Types of Prejudice

Ambivalent Prejudice

A form of prejudice in which people have a mixture of positive and negative beliefs about and feelings toward an outgroup, resulting in ambivalent attitudes towards members of that group.

Aversive Prejudice

A form of prejudice in which people feel uncomfortable with interacting with members of minority groups and so try to ignore their existence and avoid contact with them, although they try to be polite and correct when they do have contact with members of minority groups.

Benevolent Prejudice

A form of prejudice that is expressed in terms of apparently positive beliefs and emotional responses to targets of prejudice. This prejudice often manifests as chivalrous acts towards women.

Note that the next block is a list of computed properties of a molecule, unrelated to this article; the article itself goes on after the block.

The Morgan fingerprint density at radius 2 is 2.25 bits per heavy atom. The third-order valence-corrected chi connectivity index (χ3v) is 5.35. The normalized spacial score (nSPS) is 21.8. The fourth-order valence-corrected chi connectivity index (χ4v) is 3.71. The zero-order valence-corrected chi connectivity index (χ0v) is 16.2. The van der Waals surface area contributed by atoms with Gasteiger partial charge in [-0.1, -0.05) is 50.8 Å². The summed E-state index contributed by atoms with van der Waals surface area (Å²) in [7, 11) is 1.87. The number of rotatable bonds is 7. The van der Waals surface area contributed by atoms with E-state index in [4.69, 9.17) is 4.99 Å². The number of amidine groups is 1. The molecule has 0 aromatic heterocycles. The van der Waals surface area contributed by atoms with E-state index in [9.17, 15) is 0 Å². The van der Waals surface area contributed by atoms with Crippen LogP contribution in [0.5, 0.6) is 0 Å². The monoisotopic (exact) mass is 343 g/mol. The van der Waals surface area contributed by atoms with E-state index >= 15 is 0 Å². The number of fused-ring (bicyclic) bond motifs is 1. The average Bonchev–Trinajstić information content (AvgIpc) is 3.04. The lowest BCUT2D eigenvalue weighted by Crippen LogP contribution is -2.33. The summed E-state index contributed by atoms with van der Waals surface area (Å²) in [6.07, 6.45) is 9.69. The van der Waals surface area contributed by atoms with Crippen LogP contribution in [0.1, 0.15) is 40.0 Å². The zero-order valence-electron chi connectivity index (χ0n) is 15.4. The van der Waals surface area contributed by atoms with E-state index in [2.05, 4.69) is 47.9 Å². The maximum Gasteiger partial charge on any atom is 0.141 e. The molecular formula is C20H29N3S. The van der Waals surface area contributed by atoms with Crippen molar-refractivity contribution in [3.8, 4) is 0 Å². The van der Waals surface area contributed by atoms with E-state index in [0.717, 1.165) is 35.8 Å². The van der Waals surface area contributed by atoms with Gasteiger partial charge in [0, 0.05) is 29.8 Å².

Hostile Prejudice

A traditional form of prejudice expressed in terms of negative beliefs about and emotional responses to targets of prejudice.

Modern Symbolic Prejudice

A form of prejudice that avoids blatant derogation of outgroups. This prejudice is rooted in abstractions, such as cultural stereotypes of outgroups, rather than people’s direct experiences with members of those groups.

Source: Whitley, B. E. Jr. & Kite, M. E (2010). The Psychology of Prejudice and Discrimination. Belmont, CA: Wadsworth